We all know, by now, about Bill O’Reilly’s ouster from his position as Fox News’ top dog.
Yup. There was a culture of misogyny that trickled from the top down over at the so-called network of the defenders of the conservative right.
At first, CEO Roger Ailes was ousted, with O’Reilly following close after.
When the complaints against O’Reilly came to light, it was 5 women with similar charges, and $13 million was paid out to settle the suits.
WELL, it appears what we knew wasn’t the worst of it.
Many thought it odd that O’Reilly signed a 4-year, $25 million extension to his Fox News contract in February of this year, only to be out the door by April.
A whopping $32 million was paid out on a sixth, previously unknown sexual harassment claim.
Although the deal has not been previously made public, the network’s parent company, 21st Century Fox, acknowledges that it was aware of the woman’s complaints about Mr. O’Reilly. They included allegations of repeated harassment, a nonconsensual sexual relationship and the sending of gay pornography and other sexually explicit material to her, according to the people briefed on the matter.
It was at least the sixth agreement — and by far the largest — made by either Mr. O’Reilly or the company to settle harassment allegations against him. Despite that record, 21st Century Fox began contract negotiations with Mr. O’Reilly, and in February granted him a four-year extension that paid $25 million a year.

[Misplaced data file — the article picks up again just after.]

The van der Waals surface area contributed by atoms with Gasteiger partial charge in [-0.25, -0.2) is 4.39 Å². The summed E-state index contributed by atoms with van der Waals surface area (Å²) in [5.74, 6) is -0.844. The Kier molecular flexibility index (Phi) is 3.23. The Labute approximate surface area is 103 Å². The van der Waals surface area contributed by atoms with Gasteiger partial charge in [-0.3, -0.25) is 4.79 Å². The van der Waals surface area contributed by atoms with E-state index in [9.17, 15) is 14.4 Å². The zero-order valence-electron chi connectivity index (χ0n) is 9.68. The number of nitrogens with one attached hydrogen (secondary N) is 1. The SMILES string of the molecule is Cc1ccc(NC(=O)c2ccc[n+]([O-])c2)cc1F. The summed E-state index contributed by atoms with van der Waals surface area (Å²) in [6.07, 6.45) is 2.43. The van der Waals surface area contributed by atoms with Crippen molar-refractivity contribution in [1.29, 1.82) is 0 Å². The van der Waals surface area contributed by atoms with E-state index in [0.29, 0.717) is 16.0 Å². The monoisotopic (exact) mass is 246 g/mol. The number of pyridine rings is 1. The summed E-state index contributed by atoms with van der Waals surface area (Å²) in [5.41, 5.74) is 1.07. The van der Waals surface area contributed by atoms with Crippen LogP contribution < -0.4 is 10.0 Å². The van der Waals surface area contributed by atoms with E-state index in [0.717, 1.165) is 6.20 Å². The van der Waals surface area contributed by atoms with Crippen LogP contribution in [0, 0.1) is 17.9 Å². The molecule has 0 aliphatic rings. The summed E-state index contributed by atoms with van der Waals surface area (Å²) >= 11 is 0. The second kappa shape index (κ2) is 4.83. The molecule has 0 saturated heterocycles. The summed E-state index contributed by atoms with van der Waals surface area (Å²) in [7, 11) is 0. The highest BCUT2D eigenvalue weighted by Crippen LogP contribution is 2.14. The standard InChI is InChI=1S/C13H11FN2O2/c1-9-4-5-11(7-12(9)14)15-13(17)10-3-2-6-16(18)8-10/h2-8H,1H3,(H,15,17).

The move to re-up O’Reilly’s contract, after such a massive sexual harassment case, was apparently a business call from Rupert Murdoch and his sons, the top executives of Fox News’ parent company, 21st Century Fox.
Their decision came as the company was trying to convince its employees, its board and the public that it had cleaned up the network’s workplace culture. At the same time, they were determined to hold on to Mr. O’Reilly, whose value to the network increased after the departure of another prominent host, Megyn Kelly.
They wanted to stand by him, but when the other cases were made public, it became a little too troublesome.
Boycotts were swirling and they were losing sponsors.
In addition, federal prosecutors who had been investigating the network’s handling of sexual harassment complaints against Mr. Ailes had asked for material related to allegations involving Mr. O’Reilly, according to an internal Fox email obtained by The Times.
“Their legal theory has been that we hid the fact that we had a problem with Roger,” Gerson Zweifach, Fox’s general counsel, wrote in the email, referring to the prosecutors and Mr. Ailes, “and now it will be applied to O’Reilly, and they will insist on full knowledge of all complaints about O’Reilly’s behavior in the workplace, regardless of who settled them.”
He warned the Murdochs that they should expect details from the January settlement to become public. Six days later, Mr. O’Reilly was fired.
I’m not going to mention the name of the plaintiff in the January lawsuit, but it’s out there.
What I will point out is that it seems that the newly righteous indignation over sexual harassment that we’re seeing now is tied up perfectly in this case, because it applies to Hollywood, as well.
As long as there’s a profit to be made, these ugly scenarios will happen.
Threaten that profit and watch people move.